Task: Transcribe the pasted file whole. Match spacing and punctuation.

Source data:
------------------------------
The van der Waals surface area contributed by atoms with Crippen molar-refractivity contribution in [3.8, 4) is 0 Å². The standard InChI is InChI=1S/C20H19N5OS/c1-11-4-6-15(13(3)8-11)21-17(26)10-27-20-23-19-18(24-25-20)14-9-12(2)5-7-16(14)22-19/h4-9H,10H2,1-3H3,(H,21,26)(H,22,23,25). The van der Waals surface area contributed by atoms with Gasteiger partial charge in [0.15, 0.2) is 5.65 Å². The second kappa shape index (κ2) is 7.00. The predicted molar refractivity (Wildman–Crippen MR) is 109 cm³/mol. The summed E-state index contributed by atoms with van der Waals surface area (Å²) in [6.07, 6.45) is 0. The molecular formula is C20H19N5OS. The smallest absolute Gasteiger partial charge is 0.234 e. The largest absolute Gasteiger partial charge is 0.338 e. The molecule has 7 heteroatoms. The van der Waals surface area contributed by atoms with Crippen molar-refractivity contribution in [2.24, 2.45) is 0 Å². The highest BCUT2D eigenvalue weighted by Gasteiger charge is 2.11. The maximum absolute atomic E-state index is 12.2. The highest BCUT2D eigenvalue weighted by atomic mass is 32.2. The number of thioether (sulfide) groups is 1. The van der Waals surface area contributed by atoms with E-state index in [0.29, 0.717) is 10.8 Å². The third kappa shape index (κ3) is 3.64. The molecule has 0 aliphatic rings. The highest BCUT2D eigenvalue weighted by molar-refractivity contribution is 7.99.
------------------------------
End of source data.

The van der Waals surface area contributed by atoms with Crippen molar-refractivity contribution in [3.8, 4) is 0 Å². The standard InChI is InChI=1S/C20H19N5OS/c1-11-4-6-15(13(3)8-11)21-17(26)10-27-20-23-19-18(24-25-20)14-9-12(2)5-7-16(14)22-19/h4-9H,10H2,1-3H3,(H,21,26)(H,22,23,25). The van der Waals surface area contributed by atoms with Gasteiger partial charge in [0.15, 0.2) is 5.65 Å². The second kappa shape index (κ2) is 7.00. The predicted molar refractivity (Wildman–Crippen MR) is 109 cm³/mol. The summed E-state index contributed by atoms with van der Waals surface area (Å²) in [6.07, 6.45) is 0. The molecular formula is C20H19N5OS. The smallest absolute Gasteiger partial charge is 0.234 e. The largest absolute Gasteiger partial charge is 0.338 e. The molecule has 7 heteroatoms. The van der Waals surface area contributed by atoms with Crippen molar-refractivity contribution in [2.24, 2.45) is 0 Å². The highest BCUT2D eigenvalue weighted by Gasteiger charge is 2.11. The maximum absolute atomic E-state index is 12.2. The highest BCUT2D eigenvalue weighted by atomic mass is 32.2. The number of thioether (sulfide) groups is 1. The van der Waals surface area contributed by atoms with E-state index in [0.29, 0.717) is 10.8 Å². The third kappa shape index (κ3) is 3.64. The molecule has 0 aliphatic rings. The highest BCUT2D eigenvalue weighted by molar-refractivity contribution is 7.99.